We don’t think Dr. Afridi should be in jail, but taking away what, $33 million from over a billion US aid to Pakistan, and a very public congressional pressure to released the good doctor — is not going to help much. No country, particularly one like Pakistan would like to be seen as publicly relenting to such foreign pressure, especially one coming from the United States, a perceived enemy by a great number of its population. To do so is contrary to the laws of political self preservation.  Can you imagine any US President acceding to a foreign senator’s demand to release a prisoner from one of our jails?  Of course not.

Senator Paul says, “If Pakistan wants to be our ally — and receive foreign aid — then they should act like it, and they must start by releasing Dr. Afridi.” He has more here.

Even if the elected Government of Pakistan may be amendable to releasing Dr. Afridi, it would be foolish to do so now, in the most public way. Or if it does, and it falls, who would we have next to deal with?

If screaming from the Senate chamber works perfectly in conducting foreign relations, why the heck do we have a diplomatic corps?  More congressional shock and awe is not going to help the cause of Dr. Afridi, it just drags it longer.  Senator Paul should understand this.  It’s not about him, it’s about them.  He should lift his hold so Ambassador Olson can join his embassy in Islamabad and our diplomats can do the work they need to do.

 

 

Pending State Department Nominations as of August 2012

Below is a list of nominees submitted by the President to the Senate for confirmation during the current congress and was still undergoing SFRC consideration when the Senate took its break on August 2, 2012:

Aug 02, 12     PN1876    United Nations
Patrick J. Leahy, of Vermont, to be a Representative of the United States of America to the Sixty-seventh Session of the General Assembly of the United Nations.

Aug 02, 12     PN1875    United Nations
John Hardy Isakson, of Georgia, to be a Representative of the United States of America to the Sixty-seventh Session of the General Assembly of the United Nations.

Jul 18, 12     PN1827    Department of State
Richard G. Olson, of New Mexico, a Career Member of the Senior Foreign Service, Class of Minister-Counselor, to be Ambassador Extraordinary and Plenipotentiary of the United States of America to the Islamic Republic of Pakistan. (reportedly discharged from committee but still listed as “pending” in the SFRC)

Jul 11, 12     PN1802    Department of State
Walter North, of Washington, a Career Member of the Senior Foreign Service, Class of Career Minister, to be Ambassador Extraordinary and Plenipotentiary of the United States of America to Papua New Guinea, and to serve concurrently and without additional compensation as Ambassador Extraordinary and Plenipotentiary of the United States of America to the Solomon Islands and  Ambassador Extraordinary and Plenipotentiary of the United States of America to the Republic of Vanuatu.

Jul 11, 12     PN1801    Department of State
Stephen D. Mull, of Virginia, a Career Member of the Senior Foreign Service, Class of Career Minister, to be Ambassador Extraordinary and Plenipotentiary of the United States of America to the Republic of Poland.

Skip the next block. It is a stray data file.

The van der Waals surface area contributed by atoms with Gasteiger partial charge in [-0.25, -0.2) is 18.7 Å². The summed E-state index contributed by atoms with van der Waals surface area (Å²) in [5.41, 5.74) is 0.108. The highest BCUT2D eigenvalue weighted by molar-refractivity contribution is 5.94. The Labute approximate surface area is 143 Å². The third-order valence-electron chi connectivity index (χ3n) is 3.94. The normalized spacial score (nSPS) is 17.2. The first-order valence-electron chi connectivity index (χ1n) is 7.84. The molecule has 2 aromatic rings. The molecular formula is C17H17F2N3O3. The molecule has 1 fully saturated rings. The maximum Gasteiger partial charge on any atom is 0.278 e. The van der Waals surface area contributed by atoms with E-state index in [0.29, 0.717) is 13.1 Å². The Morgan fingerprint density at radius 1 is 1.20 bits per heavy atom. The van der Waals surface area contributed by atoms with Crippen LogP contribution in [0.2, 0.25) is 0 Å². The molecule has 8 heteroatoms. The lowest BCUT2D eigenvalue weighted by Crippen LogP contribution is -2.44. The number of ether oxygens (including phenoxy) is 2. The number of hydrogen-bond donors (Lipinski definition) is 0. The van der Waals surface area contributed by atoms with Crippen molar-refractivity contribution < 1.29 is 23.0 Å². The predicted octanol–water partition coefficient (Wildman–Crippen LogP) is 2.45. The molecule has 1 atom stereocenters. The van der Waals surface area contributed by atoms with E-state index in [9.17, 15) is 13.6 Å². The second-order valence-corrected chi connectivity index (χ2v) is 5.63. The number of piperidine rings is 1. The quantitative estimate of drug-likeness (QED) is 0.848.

Jul 11, 12     PN1800    Department of State
Dawn M. Liberi, of Florida, a Career Member of the Senior Foreign Service, Class of Career Minister, to be Ambassador Extraordinary and Plenipotentiary of the United States of America to the Republic of Burundi.

Dec 05, 11     PN1171    Department of State
Joseph E. Macmanus, of New York, a Career Member of the Senior Foreign Service, Class of Minister-Counselor, to be Representative of the United States of America to the International Atomic Energy Agency,
with the rank of Ambassador.

Dec 05, 11     PN1170    Department of State
Joseph E. Macmanus, of New York, a Career Member of the Senior Foreign Service, Class of Minister-Counselor, to be Representative of the United States of America to the Vienna Office of the United Nations,
with the rank of Ambassador.

Oct 17, 11     PN1047    Department of State
Sharon English Woods Villarosa, of Texas, a Career Member of the Senior Foreign Service, Class of  Minister-Counselor, to be Ambassador Extraordinary and Plenipotentiary of the United States of America to the Republic of Mauritius, and to serve concurrently and without additional compensation as Ambassador  Extraordinary and Plenipotentiary of the United States of America to the Republic of Seychelles.

Shari Villarosa‘s nomination for Mauritius has been pending in committee since October 2011. And then there’s also Joseph Macmanus for IAEA and UNVIE, pending since December 2011.  Ms. Villarosa was Deputy Coordinator for Regional Affairs in the Office of the Coordinator for Counterterrorism when she was nominated last year.  Mr. Macmanus on the other hand was the Principal Deputy Assistant Secretary of State for Legislative Affairs when his nomination was announced last year.

Don’t know why these two nominees have been stuck in committee for the last 8-10 months. Mr. Macmanus is heading to IAEA and the UN, the later, of course a favorite pet peeve for some folks in Congress.  Could be that.  Mauritius as you may already know is an island in the Indian Ocean (also the only known habitat of the extinct Dodo bird). Nothing controversial there. She’s a career diplomat who was previously chargé d’affaires for the US Embassy in Rangoon from August 2005 to September 2008.  There was that OIG report while she was CDA in Burma (mostly redacted, of course!).   But that’s not it, is it?

I don’t think these two even had their confirmation hearings put on the calendar at the SFRC.  Interesting, huh? Anybody know why these two nominations have been glued to the SFRC welcome mat for months without action?

Domani Spero